Big Data and Apache Hadoop (High-availability distributed object-oriented platform) are racing towards respectability, and Concurrent wants to both accelerate the journey and make it easier with a couple of announcements, Cascading 2.5 and Cascading Lingual. Despite its rapid enterprise adoption, developing and building applications on Hadoop has proven to be difficult, stated Chris Wensel, Concurrent founder and CTO, who added the company’s focus is forging a simpler path to mass Hadoop adoption by delivering a framework for building powerful and reliable data-oriented applications supporting data driven business models – quickly and easily.
“Hadoop is a mess, a total mess,” said CEO Gary Nakamura. “It’s whack-a-mole as far as solving problems.” Hence the company’s focus to make it easier for mainstream enterprises to build these applications and continue on with their Big Data strategy, he said.
Concurrent, which bills itself as the enterprise Big Data application platform company, said the new release of Cascading features support for the recently announced Hadoop 2 (October GA), including YARN (MapReduce 2.0, MRv2). With Cascading Lingual (Hadoop for Everyone Else), an open source project that provides ANSI compatible SQL, enterprises with business intelligence (BI) tools such as Pentaho, Jaspersoft and Cognos, can now access their data on Hadoop in a matter of hours, rather than weeks, The new offerings provide a number of benefits, said Wensel, including making it easier to migrate applications to Hadoop, and the ability to create Cascading application on the fly.
According to Gartner, Big Data is still making its way up to the Peak of Inflated Expectations, but Hadoop is well on its way to the bottom of the Trough of Disillusionment. That means while there is still a lot of hype and confusion about Big Data is quickly moving to being a useful and more widely adopted technology.
It’s still early days for Big Data and analytics, but the future looks very bright. With organizations drowning in data, and missing out on opportunities, real-time operational intelligence systems are moving from ‘nice to have’ to ‘must have for survival’, said Gartner. It predicts that analytics will reach 50% of potential users by 2014, and by 2020, that figure will be 75%. Post 2020 we’ll be heading toward 100% of potential users and into the realms of the Internet of Everything.
Hadoop may not be the only way to address Big Data, but it is growing strongly, a compound annual growth rate of 55.63% between 2012-2016. Hadoop-as-a-Service is growing even faster, with a CAGR of 95.16% during this period. The Hadoop market is expected to reach $13.9 billion by 2017, with North America, which accounted for 53.85% of the overall market in 2012, leading the way.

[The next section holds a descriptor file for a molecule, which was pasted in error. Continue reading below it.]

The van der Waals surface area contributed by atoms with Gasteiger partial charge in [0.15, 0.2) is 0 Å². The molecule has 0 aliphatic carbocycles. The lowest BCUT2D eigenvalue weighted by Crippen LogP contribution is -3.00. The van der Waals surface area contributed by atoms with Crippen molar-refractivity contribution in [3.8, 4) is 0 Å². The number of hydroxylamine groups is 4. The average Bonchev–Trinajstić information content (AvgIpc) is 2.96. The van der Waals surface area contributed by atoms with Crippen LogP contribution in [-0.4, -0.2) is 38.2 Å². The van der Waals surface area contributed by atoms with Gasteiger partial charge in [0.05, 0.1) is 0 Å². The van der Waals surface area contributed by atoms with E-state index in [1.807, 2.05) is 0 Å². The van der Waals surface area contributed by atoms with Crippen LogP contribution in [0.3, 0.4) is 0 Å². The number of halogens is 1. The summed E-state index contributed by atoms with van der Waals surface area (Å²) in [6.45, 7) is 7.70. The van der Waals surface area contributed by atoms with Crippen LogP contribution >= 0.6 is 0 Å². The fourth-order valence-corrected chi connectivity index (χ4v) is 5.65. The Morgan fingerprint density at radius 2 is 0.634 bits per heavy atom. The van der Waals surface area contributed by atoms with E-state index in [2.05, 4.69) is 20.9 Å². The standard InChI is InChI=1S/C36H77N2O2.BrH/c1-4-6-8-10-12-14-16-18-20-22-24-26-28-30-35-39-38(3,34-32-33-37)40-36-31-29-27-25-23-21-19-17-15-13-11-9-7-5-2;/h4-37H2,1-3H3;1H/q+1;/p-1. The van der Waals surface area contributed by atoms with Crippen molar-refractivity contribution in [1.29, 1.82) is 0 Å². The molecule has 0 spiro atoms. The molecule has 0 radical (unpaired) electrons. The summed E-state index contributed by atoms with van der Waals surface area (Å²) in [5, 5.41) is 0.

A new IDC study, commissioned by Red Hat, found that virtually all of the companies (99%) surveyed have either deployed or plan to deploy Hadoop. A third (32%) have already made a Hadoop deployment, 31% intend to deploy Hadoop in the next 12 months, and 36% plan to use a Hadoop deployment in more than a year.
“We’re very cognizant that Hadoop is not the be all and end all of Big Data,” said Nakamura. Going forward, Concurrent plans to support the different computational platforms, with another platform offering already in the works, he said.
Under The Hood
To be publicly available soon and freely licensable under the Apache 2.0 License Agreement, Cascading 2.5 features and benefits include:
-support for Hadoop 2 and its new features, including YARN, so Cascading users can upgrade to Hadoop 2 and seamlessly migrate their applications; in addition, Big Data applications using domain specific languages (DSLs), such as Scalding (Scala on Cascading), Cascalog (Clojure on Cascading) and PyCascading (Jython on Cascading) languages, will also seamlessly migrate to Hadoop 2;
-added performance improvements for complex join operations and optimizations to dynamically partition and store processed data more efficiently on HDFS; and,
-additional broad compatibility with other Hadoop vendors and Hadoop as a service providers, including Cloudera, Hortonworks, MapR, Intel, Altiscale, Qubole and Amazon EMR.
Called Hadoop for Everyone Else, Cascading Lingual enables virtually anyone familiar with SQL to instantly work with data stored on Hadoop using their JDBC compliant BI or desktop tool of choice, according to Concurrent. Offering a true ANSI-standard SQL interface, it is compatible with all major Hadoop distributions whether on-premise or in the cloud. Use-case examples include:
-data analysts, scientists and developers can now simply ‘cut and paste’ existing ANSI SQL code to instantly access data locked on or migrate applications to a Hadoop cluster;
-developers can use a standard Java JDBC interface to create new Hadoop applications, or use the Cascading APIs to build applications with a mix of SQL and custom Java, Scala or Clojure code; and,
-companies can now query and export data from Hadoop directly into traditional BI tools.